Add supplements

Add supplements
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Pop a high-potency multivitamin every day (with your doctor’s okay). Many nutrients are vital to glowing skin, including vitamins C, A, and B. The most reliable way to get them all every day is to eat well, as well as take a daily supplement.

Read on for how to make vitamins and minerals work better for you.

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Take rose hips every morning to help build collagen

Take rose hips every morning to help build collagen
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Rich in vitamin C, rose hips (available at chemists) can help keep skin smooth, youthful and glowing. “Rose hip contains the seed of the rose plant, and fresh rose hip is a good source of vitamin C,” says Dr Brauer. “Vitamin C is routinely used in topical products for its antioxidant benefits, as well as improvement in skin tone and texture.”

Prepare for the outdoors

Prepare for the outdoors
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If you’re gearing up for a day in the sun, steer clear of scented lotions and perfumes. Scented products can lead to blotchy skin when exposed to the sun. “We regularly suggest that patients who are prone to the development of allergies and atopic dermatitis avoid fragrances/opt for fragrance-free detergents, soaps, lotions, etc.,” says Dr Brauer. “Specifically, citrus-based products can result in a condition known as phytophotodermatitis (more commonly seen after being sprayed by lemon or lime juice while out in the sun).”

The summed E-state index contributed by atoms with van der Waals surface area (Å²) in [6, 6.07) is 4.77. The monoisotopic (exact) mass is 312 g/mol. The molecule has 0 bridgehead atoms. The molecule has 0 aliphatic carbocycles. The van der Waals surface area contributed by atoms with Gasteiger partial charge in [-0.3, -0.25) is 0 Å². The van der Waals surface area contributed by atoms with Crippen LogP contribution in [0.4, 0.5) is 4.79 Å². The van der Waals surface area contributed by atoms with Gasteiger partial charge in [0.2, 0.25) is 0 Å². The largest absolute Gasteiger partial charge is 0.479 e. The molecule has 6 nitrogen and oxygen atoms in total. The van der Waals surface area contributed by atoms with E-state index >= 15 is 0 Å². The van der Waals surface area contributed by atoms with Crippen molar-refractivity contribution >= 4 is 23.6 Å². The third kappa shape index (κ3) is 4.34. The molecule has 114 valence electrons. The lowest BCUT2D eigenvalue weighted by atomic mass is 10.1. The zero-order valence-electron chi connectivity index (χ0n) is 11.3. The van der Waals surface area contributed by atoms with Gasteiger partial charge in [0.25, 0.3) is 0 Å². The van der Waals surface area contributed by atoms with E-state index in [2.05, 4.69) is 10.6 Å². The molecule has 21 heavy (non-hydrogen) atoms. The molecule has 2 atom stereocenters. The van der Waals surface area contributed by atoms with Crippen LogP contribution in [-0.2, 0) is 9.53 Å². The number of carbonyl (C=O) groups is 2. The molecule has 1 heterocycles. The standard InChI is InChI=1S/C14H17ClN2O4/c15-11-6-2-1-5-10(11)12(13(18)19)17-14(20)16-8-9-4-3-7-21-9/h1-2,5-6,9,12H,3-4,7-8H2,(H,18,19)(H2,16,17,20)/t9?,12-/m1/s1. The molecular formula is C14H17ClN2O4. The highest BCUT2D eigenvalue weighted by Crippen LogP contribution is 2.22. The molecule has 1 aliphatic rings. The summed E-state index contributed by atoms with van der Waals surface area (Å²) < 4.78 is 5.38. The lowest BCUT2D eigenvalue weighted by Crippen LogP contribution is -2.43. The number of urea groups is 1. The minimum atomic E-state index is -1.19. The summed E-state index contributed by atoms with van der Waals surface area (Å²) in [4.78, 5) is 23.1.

Go for a run, ride your bike, or work out in the garden on a hot day

Go for a run, ride your bike, or work out in the garden on a hot day
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Anything that gets you sweating is good news for your skin. Sweating is nature’s way of eliminating toxic chemicals that can build up under the skin. Plus, regular exercise maintains healthy circulation and blood flow throughout your body, including your skin. If you’re exercising outdoors, though, remember to wear a sunscreen on your face that protects against UVA and UVB rays or a moisturiser with sunscreen protection.

Before you take up running, check out the pros and cons.

Apply a cream containing vitamin C to your face over your sunblock

Apply a cream containing vitamin C to your face over your sunblock
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This will provide double protection. The cream helps prevent facial skin damage, dehydration, and wrinkles. Also, try creams containing vitamin E or beta-carotene.

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Philippines lockdown update:
Please be advised that due to the current lockdown in the Philippines, Reader’s Digest magazine May issue will not be available at its regular on-sale date to our subscribers or through our retail channels in that region. We hope to have the issues available in early June, but this is dependent on when the lockdown restrictions are lifted. We sincerely apologise for this inconvenience. Thank you and stay safe!
– The Reader’s Digest team